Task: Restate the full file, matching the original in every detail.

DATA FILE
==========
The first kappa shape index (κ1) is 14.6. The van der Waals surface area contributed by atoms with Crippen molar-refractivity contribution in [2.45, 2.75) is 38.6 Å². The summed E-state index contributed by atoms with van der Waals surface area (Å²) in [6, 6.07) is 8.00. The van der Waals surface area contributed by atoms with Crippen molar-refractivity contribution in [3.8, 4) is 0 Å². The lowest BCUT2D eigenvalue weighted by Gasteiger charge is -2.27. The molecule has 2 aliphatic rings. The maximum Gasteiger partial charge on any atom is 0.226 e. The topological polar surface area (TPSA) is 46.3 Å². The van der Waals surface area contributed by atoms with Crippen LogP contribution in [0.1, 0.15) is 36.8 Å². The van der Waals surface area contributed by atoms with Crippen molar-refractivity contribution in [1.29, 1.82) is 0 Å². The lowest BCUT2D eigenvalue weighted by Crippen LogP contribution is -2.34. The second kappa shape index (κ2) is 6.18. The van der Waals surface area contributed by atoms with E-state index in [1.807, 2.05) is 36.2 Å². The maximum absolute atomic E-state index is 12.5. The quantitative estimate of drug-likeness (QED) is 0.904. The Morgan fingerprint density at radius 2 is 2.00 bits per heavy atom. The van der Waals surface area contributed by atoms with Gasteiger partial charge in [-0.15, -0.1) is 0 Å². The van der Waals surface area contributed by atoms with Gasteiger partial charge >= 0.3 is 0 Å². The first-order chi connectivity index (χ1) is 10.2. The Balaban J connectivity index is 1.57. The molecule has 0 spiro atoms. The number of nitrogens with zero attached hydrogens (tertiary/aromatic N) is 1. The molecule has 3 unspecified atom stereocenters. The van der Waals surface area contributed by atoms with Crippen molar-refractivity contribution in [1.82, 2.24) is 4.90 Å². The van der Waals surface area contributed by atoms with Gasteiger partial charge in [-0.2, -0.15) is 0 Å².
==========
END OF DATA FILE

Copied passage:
The first kappa shape index (κ1) is 14.6. The van der Waals surface area contributed by atoms with Crippen molar-refractivity contribution in [2.45, 2.75) is 38.6 Å². The summed E-state index contributed by atoms with van der Waals surface area (Å²) in [6, 6.07) is 8.00. The van der Waals surface area contributed by atoms with Crippen molar-refractivity contribution in [3.8, 4) is 0 Å². The lowest BCUT2D eigenvalue weighted by Gasteiger charge is -2.27. The molecule has 2 aliphatic rings. The maximum Gasteiger partial charge on any atom is 0.226 e. The topological polar surface area (TPSA) is 46.3 Å². The van der Waals surface area contributed by atoms with Crippen LogP contribution in [0.1, 0.15) is 36.8 Å². The van der Waals surface area contributed by atoms with Crippen molar-refractivity contribution in [1.29, 1.82) is 0 Å². The lowest BCUT2D eigenvalue weighted by Crippen LogP contribution is -2.34. The second kappa shape index (κ2) is 6.18. The van der Waals surface area contributed by atoms with E-state index in [1.807, 2.05) is 36.2 Å². The maximum absolute atomic E-state index is 12.5. The quantitative estimate of drug-likeness (QED) is 0.904. The Morgan fingerprint density at radius 2 is 2.00 bits per heavy atom. The van der Waals surface area contributed by atoms with Gasteiger partial charge in [-0.15, -0.1) is 0 Å². The van der Waals surface area contributed by atoms with Gasteiger partial charge >= 0.3 is 0 Å². The first-order chi connectivity index (χ1) is 10.2. The Balaban J connectivity index is 1.57. The molecule has 0 spiro atoms. The number of nitrogens with zero attached hydrogens (tertiary/aromatic N) is 1. The molecule has 3 unspecified atom stereocenters. The van der Waals surface area contributed by atoms with Crippen molar-refractivity contribution in [1.82, 2.24) is 4.90 Å². The van der Waals surface area contributed by atoms with Gasteiger partial charge in [-0.2, -0.15) is 0 Å².